Fitzsimon hammers legislators’ actions
Published 12:00 am Wednesday, June 18, 2014
SALISBURY — As founder and director of NC Policy Watch, Chris Fitzsimon held nothing back Tuesday when ripping into Republican lawmakers at a meeting organized by the Rowan County Senior Democrats at Rowan Public Library.
Fitzsimon, the event’s keynote speaker, writes the daily Fitzsimon File and delivers a daily radio commentary broadcast statewide via North Carolina News Network.
His topic in front of about 30 seniors was “The Disaster in Raleigh.”
Not only did Fitzsimon blast Republicans for what he perceives to be regressive, detrimental decision-making in regard to voting rights, but the former spokesman of the Campaign to Protect America’s Lands also lambasted the GOP for policies regarding education, taxes, health care and environmental protection.
NC Policy Watch is the “antidote” to the John Locke Foundation, Fitzsimon said.
“Before this summer session began, there was a long list of reactionary decisions made by the N.C. General Assembly starting in 2013,” Fitzsimon said. “The defining, unconscionable vote was to refuse to expand Medicaid and provide health care coverage for 500,000 people under the Affordable Care Act or set up a health care exchange to make it easier for people to enroll in the Affordable Care Act.”
The budget the N.C. Senate passed this year “is the worst budget that has ever been passed in North Carolina since 1982,” Fitzsimon said.
The Senate budget, Fitzsimon said, kicks thousands of aged, blind and disabled people off Medicaid.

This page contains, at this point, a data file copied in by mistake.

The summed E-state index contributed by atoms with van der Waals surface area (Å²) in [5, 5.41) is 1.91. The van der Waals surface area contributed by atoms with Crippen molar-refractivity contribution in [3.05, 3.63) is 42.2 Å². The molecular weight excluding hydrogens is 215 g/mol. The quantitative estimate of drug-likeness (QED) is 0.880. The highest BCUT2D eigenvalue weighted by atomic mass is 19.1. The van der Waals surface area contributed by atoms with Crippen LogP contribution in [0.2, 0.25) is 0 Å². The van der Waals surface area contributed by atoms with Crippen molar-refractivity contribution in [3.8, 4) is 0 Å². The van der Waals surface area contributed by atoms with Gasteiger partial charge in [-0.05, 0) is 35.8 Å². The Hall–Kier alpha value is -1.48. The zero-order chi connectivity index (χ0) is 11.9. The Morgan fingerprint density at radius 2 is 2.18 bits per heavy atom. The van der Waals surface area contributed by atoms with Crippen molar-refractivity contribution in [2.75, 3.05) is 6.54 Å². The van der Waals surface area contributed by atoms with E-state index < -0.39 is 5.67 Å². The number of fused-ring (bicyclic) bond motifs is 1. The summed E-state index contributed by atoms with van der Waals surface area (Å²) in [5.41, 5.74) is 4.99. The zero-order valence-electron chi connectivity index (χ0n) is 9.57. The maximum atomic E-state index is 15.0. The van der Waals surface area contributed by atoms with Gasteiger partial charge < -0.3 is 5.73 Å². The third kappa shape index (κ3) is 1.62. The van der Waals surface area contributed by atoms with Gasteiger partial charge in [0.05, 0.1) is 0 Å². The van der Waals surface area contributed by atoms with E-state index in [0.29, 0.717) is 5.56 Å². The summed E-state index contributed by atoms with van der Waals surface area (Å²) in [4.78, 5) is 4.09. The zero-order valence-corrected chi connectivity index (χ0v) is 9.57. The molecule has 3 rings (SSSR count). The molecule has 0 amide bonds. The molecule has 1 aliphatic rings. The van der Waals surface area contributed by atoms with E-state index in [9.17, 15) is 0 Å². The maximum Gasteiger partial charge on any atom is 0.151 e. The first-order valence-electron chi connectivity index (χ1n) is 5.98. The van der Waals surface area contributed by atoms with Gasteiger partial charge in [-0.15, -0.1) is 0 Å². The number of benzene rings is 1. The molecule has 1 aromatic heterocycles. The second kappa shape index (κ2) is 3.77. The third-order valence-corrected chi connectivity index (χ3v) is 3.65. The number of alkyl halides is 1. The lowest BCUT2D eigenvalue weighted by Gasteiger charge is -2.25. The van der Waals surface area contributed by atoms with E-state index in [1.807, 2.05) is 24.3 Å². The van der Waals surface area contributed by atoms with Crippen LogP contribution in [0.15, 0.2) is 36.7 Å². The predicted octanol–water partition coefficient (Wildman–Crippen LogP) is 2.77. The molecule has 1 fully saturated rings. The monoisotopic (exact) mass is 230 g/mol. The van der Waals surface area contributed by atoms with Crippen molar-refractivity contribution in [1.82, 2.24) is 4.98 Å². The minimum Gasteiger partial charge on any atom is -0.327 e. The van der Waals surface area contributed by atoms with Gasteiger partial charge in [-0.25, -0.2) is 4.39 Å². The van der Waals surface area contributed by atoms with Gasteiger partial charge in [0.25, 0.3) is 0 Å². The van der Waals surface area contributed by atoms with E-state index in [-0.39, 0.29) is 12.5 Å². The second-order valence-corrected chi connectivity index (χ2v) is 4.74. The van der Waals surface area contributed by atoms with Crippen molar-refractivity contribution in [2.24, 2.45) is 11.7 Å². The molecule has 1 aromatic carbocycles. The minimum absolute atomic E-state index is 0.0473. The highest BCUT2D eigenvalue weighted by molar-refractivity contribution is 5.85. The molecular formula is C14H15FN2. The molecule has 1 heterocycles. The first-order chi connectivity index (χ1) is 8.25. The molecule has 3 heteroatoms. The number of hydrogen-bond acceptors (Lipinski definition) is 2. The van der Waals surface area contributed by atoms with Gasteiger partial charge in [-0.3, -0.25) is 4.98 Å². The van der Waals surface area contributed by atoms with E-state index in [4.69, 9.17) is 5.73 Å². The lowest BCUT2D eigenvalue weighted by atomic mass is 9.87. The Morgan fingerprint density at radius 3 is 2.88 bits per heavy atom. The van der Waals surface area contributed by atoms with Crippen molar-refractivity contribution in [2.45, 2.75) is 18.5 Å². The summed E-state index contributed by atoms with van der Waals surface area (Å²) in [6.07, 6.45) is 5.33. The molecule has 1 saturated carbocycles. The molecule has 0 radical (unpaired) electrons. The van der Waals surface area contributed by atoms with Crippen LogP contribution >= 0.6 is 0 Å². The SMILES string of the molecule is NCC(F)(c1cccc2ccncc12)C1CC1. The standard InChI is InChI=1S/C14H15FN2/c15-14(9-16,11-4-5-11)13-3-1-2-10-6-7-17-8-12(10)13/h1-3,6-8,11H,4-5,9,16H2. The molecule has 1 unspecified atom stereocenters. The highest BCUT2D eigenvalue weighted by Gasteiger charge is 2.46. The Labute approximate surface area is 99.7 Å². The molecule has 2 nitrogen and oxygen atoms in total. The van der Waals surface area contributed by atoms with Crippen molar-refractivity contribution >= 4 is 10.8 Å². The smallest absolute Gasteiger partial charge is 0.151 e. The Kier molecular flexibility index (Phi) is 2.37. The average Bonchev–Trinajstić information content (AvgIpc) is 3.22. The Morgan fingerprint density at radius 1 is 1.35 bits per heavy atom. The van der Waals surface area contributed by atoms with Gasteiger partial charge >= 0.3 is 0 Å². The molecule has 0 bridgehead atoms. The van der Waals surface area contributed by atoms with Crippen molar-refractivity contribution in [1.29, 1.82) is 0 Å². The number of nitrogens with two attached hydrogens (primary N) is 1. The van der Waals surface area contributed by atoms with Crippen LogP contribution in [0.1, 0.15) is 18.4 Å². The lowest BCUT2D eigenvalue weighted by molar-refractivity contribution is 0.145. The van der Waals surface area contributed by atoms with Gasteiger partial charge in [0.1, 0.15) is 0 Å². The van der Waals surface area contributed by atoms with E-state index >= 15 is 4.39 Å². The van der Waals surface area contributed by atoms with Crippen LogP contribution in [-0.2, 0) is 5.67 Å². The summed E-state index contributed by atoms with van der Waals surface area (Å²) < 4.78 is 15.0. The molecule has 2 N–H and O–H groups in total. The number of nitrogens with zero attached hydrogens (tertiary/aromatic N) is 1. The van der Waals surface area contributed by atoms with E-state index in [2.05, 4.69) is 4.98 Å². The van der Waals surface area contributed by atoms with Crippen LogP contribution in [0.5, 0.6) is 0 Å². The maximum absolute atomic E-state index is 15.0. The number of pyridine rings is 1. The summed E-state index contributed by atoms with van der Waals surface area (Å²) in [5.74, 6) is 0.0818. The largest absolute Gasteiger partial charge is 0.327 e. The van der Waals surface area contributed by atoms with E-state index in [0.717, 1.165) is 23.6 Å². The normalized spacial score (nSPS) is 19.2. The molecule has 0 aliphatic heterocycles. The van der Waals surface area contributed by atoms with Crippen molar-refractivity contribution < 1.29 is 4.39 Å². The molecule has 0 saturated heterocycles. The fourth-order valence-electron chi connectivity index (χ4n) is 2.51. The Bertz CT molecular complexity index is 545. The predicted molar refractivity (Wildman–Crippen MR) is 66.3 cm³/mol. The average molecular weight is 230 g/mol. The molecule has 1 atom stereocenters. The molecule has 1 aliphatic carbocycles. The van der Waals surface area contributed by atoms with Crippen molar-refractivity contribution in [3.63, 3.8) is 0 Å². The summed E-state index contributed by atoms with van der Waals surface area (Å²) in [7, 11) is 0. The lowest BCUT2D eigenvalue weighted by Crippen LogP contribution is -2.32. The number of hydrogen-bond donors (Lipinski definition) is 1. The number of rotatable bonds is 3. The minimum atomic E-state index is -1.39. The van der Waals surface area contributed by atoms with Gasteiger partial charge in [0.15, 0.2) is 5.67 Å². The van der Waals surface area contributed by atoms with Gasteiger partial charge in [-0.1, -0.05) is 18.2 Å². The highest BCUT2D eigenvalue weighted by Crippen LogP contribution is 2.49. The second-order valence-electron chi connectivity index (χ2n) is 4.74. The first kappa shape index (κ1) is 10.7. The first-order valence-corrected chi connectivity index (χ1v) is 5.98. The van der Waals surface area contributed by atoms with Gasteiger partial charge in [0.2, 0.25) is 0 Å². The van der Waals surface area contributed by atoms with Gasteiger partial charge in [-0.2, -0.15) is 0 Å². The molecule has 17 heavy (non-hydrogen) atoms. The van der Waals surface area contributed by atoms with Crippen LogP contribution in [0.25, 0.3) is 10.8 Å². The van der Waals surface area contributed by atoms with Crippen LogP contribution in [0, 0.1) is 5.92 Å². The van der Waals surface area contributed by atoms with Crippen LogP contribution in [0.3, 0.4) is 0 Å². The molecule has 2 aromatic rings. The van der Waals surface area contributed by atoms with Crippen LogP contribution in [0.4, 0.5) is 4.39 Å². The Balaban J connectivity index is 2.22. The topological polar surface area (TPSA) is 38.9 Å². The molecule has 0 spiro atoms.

About 7,500 teacher assistants also are slated to be fired in the same budget, Fitzsimon said.
“The Senate budget, they say, gives teachers an 11 percent raise. I would actually say the Senate budget does not give teachers a raise at all,” Fitzsimon said. “It bribes them into giving up their career status projections. If they do, they get a raise.”
The Senate budget includes a 25 percent cut to technology systems in the courts, which Fitzsimon said is tragic seeing as how some of the courts in the state still use the MS-DOS operating system.
The N.C. House budget gives teachers a five percent raise that is not tied to giving up their career status, but Fitzsimon said they will pay for the raise by increasing the advertising budget of the state lottery.
“There are studies after studies. This afternoon, NC Policy Watch has a story going out on who plays the lottery in North Carolina per capita – $238 per capita in North Carolina for every adult 18 years or over,” Fitzsimon said. “In some counties in Eastern North Carolina, it’s over $500 per person per year. By no coincidence, those are the poorest counties in North Carolina.”
The House plan “is about cynical politics” while the Senate budget “is about hurting health and human services as well as education,” Fitzsimon said.
Americans for Prosperity, which Fitzsimon calls “Americans for the Prosperous,” is preparing to ramp up the “spin machine” to influence voters going into November.
Set to kick in 2016, the voter identification requirements legislators approved will make it more difficult for people to vote.
“It’s not just you have to have an ID when you go to the polls in 2016, it’s what kind of ID. In many states, you can use other documents. You can use utility bills, you can vote with a provisional ballot,” Fitzsimon said. “We used to have pre-registration for 16- and 17-year-olds in North Carolina to get them ready to vote when they were 18. We stopped that because (N.C.) Sen. Bob Rucho from Charlotte said his teenager was confused.”
The new requirement will make it harder on people who don’t have IDs, including “people of color, poor people, people in nursing homes, the aged, the blind and the disabled – the same people they are kicking off Medicaid.”
The state spent $500 million less this year on public education than before the recession, Fitzsimon said.
“They say we don’t have any money in North Carolina. We’re not using our money wisely,” Fitzsimon said. “The tax cut they passed last year in North Carolina, in this budget, will cost roughly $600 million. I don’t care what you heard from people, the majority of that tax cut goes to people who make more than a million dollars and goes to corporations.”